Hey there! Nice work getting through the Triple Bypass. Anything that’s 100+ miles and 10,000+ ft of climbing is pretty dang epic in my book!!

Do you recall your fueling strategy for the event? You mentioned that you thought it was “well sorted,” but I’m curious to know how much you were taking in – especially during such a long ride. Nutrition plans can make or break epic rides like this, which is why I’m interested to learn more details about what you were eating and drinking.

Regarding your training, we do truly believe you can crush a big ride like this without having done the full duration beforehand. Targeting the right energy systems is key to getting prepared. I took a look at your TR Calendar and it looks like you were generally consistent – something we love to see!

The Fondo plan looked to be a good fit – you got plenty of Sweet Spot, Threshold, and VO2 work that you needed to build up your fitness for this kind of ride. Even if you didn’t spend much time at VO2 max power during the ride, the fitness you developed from those workouts was still helping you.

To address @KonaSS’s point, we don’t try to dissuade athletes from doing longer rides, especially if their goal event is a longer endurance race. In fact, we advise athletes to experiment out on the road with some longer rides (though “longer” may not necessarily be the same distance/time of the goal event) in their training if they have the time to do so.

Getting out on longer rides can be a great way to test out your nutrition/hydration strategy, familiarize yourself with your equipment in the real world (for example: does your saddle still feel comfortable after 2, 3, 4+ hours?), and have plain ol’ fun riding outside.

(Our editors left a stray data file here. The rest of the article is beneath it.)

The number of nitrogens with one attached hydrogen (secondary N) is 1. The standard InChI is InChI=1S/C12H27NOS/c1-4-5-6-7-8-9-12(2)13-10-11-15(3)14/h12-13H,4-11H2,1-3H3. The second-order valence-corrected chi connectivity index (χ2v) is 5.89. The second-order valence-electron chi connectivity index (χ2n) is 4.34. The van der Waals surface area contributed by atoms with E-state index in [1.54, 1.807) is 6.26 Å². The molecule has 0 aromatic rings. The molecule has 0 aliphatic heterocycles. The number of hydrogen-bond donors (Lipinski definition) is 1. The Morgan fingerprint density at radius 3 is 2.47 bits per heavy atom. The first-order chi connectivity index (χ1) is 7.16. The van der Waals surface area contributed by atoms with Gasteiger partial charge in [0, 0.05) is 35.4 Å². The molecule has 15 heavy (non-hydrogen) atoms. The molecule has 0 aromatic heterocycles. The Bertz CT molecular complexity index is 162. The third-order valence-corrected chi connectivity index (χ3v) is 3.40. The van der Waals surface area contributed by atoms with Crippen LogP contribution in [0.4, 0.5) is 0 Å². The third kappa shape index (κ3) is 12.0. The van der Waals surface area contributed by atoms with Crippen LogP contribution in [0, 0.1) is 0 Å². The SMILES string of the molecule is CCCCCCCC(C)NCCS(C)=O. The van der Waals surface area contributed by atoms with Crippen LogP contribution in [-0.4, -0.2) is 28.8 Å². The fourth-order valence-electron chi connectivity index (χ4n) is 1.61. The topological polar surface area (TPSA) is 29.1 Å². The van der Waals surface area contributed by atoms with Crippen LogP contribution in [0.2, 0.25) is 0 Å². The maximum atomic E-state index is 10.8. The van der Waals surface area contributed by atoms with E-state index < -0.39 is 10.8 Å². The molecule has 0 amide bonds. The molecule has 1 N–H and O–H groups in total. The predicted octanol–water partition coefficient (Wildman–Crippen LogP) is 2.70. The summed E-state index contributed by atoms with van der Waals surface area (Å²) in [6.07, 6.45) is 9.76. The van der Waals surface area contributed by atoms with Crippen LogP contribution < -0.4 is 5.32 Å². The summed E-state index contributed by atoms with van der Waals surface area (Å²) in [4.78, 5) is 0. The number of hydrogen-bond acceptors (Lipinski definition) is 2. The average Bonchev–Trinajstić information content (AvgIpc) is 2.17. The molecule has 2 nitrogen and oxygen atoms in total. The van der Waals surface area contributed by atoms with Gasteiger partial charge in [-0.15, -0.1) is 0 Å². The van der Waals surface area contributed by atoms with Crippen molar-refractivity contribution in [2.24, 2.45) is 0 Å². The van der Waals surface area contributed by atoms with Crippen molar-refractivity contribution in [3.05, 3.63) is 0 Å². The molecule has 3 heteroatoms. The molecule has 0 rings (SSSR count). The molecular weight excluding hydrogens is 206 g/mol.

Remember, though, that these longer rides can be stressful and fatiguing. While they can be helpful, overdoing them or doing them too often may be counterproductive to your overall training.

Finally, keep in mind that this was just one single day. I know I personally have had races where I should have been fit as a fiddle on paper, but just had a stinker of a day when the time came to pin on my number. If you’ve been crushing 50+ mile rides with 6,000 ft of climbing, it sounds like your fitness is on the right track – and was on the right track going into the Triple Bypass. If you’re feeling stronger than you were at the start of your training for this race, then that’s still progress and you shouldn’t let one “off” day discourage you too much. :muscle:

Here are some additional TR Blog articles we have that are relevant to this discussion:

Hope this helps! Looking forward to hearing more details about the ride so we can help you dial things in even further.


The ride I targeted last year was Chase The Sun, 200 miles from one side of UK to the other from sunrise to sunset. I tried to follow the low volume plan builder plan as closely as possible. Due to family and work commitments, I only did a few outside rides,and it meant I missed the scheduled workout (which I kept thinking meant that Coach Jonathan would be saying that I wasn’t being consistent). In the ride, I got to the halfway point and called it quits, I was getting slower and slower and made the tough call to quit and catch a train home.

That experience really knocked my confidence and motivation. I know TrainerRoad works. It’s certainly got me fitter. But how come it hadn’t got me in a position to complete, let alone crush? What did I need to change, what did I need to maintain?